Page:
Court rejects bid for reduced sentence

MONTPELIER—The Vermont Supreme Court upheld a lower court ruling rejecting an inmate’s request for a lighter sentence in connection with the 2003 death of Vermont State Police Sgt. Michael Johnson of Bradford.
Johnson was struck and killed by a Toyota Camry driven by Eric Daley, 23, of Lebanon during a high-speed chase on I-91 south on June 15, 2003. Daley had just been pulled over by VSP for speeding. But after being notified that police were calling for a canine unit to check for illegal substances, Daley drove off reaching speeds up to 120 mph.

WRVS goes remote after Covid cases

WAITS RIVER—Surging coronavirus infections in Central Vermont prompted one local school to move to remote learning this week.
Waits River Valley School moved to remote learning through Nov. 18 at the earliest after at least eight people from Corinth, Topsham, and Barre connected in some way to the WRVS community have potentially been exposed to or have been infected with COVID-19.

New homes coming to Whistle Stop

BRADFORD—A new affordable housing project is nearly ready for occupancy.
Downstreet Housing and Community Development, which owns Whistle Stop Mobile Park as well as some multifamily properties on South Main Street in Bradford, and Upper Valley Haven are collaborating on a new, if small, development at Whistle Stop.

Woman seeks release from probation

CHELSEA—A woman convicted for her role in a 2007 fatal car crash on Route 5 in Newbury wants an early discharge from probation.
A court hearing has been scheduled for next week on the request by Kristy O’Meara, who was convicted of gross negligent operation with death resulting after the car she was driving collided with another car driven by Christina Vinnacombe, a North Haverhill woman who was 8 months pregnant at the time of the crash. The baby was stillborn at the scene. Vinnacombe, who was on her way to work as a waitress at P&H Truck Stop in Wells River, died two weeks later.

2020 Election Review Vermont

BRADFORD—Vermont’s new lieutenant governor grew up in Newbury and will now be the top elected Democrat in one of the bluest states in the country.
Democrat Molly Gray won a statewide office in her first bid for an elected position defeating Republican Scott Milne with 49.3 percent of the vote to 42.3 percent.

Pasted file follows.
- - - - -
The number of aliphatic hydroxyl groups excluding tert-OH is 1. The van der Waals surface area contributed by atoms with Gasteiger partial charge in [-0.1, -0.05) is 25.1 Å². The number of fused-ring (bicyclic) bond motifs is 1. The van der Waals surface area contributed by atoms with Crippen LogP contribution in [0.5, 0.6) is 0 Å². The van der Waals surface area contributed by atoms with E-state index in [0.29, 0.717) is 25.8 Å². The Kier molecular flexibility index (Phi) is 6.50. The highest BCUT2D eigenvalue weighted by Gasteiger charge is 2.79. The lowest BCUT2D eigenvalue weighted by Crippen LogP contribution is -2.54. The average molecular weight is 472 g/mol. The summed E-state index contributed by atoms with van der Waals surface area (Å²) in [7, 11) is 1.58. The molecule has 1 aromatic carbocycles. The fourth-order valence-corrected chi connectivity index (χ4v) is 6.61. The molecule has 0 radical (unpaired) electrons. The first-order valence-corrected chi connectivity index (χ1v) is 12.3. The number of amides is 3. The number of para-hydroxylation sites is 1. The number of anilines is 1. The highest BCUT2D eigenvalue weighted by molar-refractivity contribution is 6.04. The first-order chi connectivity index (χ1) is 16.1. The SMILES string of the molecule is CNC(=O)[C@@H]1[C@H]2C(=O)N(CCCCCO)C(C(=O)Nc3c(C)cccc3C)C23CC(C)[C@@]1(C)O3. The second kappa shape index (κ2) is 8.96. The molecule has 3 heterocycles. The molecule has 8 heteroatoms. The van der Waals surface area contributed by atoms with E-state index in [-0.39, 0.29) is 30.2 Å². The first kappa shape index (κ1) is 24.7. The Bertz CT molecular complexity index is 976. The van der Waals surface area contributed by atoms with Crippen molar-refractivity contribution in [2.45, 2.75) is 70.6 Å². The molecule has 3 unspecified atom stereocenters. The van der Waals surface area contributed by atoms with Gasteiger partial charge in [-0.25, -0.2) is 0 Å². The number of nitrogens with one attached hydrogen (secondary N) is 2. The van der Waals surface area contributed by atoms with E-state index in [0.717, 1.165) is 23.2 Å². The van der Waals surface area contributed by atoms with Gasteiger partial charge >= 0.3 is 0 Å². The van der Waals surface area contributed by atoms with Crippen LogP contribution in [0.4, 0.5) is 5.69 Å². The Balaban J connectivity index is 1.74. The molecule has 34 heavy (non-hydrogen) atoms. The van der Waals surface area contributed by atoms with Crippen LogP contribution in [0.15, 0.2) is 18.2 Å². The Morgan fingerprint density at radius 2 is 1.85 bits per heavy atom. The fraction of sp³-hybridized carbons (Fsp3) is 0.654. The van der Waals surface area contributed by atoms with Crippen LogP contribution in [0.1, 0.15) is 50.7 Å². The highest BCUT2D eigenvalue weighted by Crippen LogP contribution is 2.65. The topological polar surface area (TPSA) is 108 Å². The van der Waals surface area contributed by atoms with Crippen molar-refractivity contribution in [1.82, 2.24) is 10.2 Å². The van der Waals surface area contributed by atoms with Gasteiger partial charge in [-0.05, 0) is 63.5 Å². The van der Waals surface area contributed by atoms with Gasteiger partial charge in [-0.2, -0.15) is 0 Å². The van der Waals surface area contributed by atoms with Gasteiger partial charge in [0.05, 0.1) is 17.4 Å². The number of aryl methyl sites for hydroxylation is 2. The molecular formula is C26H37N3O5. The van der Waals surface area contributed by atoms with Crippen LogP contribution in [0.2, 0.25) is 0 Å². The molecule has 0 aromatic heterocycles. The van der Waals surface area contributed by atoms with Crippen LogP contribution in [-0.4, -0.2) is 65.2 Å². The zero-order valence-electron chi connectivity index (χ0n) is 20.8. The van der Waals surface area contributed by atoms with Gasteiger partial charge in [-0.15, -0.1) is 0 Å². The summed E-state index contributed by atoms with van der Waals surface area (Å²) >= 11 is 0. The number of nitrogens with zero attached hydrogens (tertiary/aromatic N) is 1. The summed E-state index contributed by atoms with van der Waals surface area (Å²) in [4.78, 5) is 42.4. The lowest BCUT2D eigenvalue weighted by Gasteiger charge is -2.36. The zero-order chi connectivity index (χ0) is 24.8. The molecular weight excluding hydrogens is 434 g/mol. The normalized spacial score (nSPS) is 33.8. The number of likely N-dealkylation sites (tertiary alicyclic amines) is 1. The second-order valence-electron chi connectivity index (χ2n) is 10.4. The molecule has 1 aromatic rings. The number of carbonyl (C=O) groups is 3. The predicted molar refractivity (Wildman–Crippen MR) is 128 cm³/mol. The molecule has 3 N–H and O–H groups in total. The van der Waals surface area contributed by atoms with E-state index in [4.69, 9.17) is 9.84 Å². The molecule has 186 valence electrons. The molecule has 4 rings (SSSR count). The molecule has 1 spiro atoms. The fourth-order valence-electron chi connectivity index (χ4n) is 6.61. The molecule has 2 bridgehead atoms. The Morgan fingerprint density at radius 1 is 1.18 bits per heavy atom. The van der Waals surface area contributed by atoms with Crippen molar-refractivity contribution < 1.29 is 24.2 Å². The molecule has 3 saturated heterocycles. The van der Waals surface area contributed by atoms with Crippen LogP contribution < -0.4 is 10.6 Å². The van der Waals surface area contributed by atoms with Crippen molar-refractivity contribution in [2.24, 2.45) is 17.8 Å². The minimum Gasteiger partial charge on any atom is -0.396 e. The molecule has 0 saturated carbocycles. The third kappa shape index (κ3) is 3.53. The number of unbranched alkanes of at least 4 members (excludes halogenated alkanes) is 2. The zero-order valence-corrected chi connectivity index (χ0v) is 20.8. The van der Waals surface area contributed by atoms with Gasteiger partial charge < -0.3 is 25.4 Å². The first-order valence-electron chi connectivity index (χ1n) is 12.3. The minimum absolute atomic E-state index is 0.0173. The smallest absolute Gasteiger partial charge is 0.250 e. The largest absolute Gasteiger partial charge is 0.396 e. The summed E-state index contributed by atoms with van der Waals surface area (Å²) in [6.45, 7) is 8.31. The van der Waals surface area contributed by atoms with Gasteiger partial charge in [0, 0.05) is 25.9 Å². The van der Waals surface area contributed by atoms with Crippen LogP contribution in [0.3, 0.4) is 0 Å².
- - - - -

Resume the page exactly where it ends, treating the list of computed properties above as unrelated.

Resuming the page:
2020 Election Review New Hampshire

NORTH HAVERHILL—Whiplash. Sweeping gains in 2018 which lifted Democrats to majorities on the Executive Council and in both chambers of the General Court vanished last week.
Republican Gov. Chris Sununu won re-election; Republicans went from a 3-2 minority to a 4-1 majority on the Executive Council; and Republicans are now the majority party-pending the outcomes of several recounts—in both the House and Senate.

State eyes Newbury for detention center

NEWBURY—Vermont officials want to replace the shuttered Woodside juvenile detention center with a privately run facility in Newbury.
The Vermont Agency of Human Services is poised to enter into a contract with the Becket Family of Services for a six-bed, secure residential treatment program for youth involved in the state criminal justice system. AHS and the Vermont Department of Children and Families want the go-ahead from legislators by the end of this month before moving forward with the contract.

Solar array dealt blow

BRADFORD—The future looks dim for a proposed solar array on the Lower Plain.
A hearing officer has recommended that the Vermont Public Utilities Commission deny the application of Bradford Solar, LLC for a 500-kilowatt, ground-mounted system on the Lower Plain. The decision is a victory for local opponents to the project, who have argued the parcel is better suited for commercial development.

HPD outlines staff time

NORTH HAVERHILL—Thefts, motor vehicle offenses, assaults, domestic violence, and sex crimes were the five types of crimes most reported to the Haverhill Police Department from 2017-2019.
The data comes from a staffing and resource analysis presented to the selectboard last week. The study was undertaken earlier this year after a pair of officer departures left the department short-staffed.

Schools cope with staff shortages

BRADFORD—Like many school districts around the region, Oxbow Unified Union School District faces staffing challenges during the COVID-19 era. But with an increase in the number of absences taken by regular teachers and staff combined with a reduced pool of substitutes to draw from, it’s likely the problems will only get worse as flu and cold season peaks.
The number of absences during the first six weeks of the school year has been “exponentially” higher than in previous years, Orange East Supervisory Union Human Resources Director Melanie Elliott told school board members during a presentation on Oct. 21.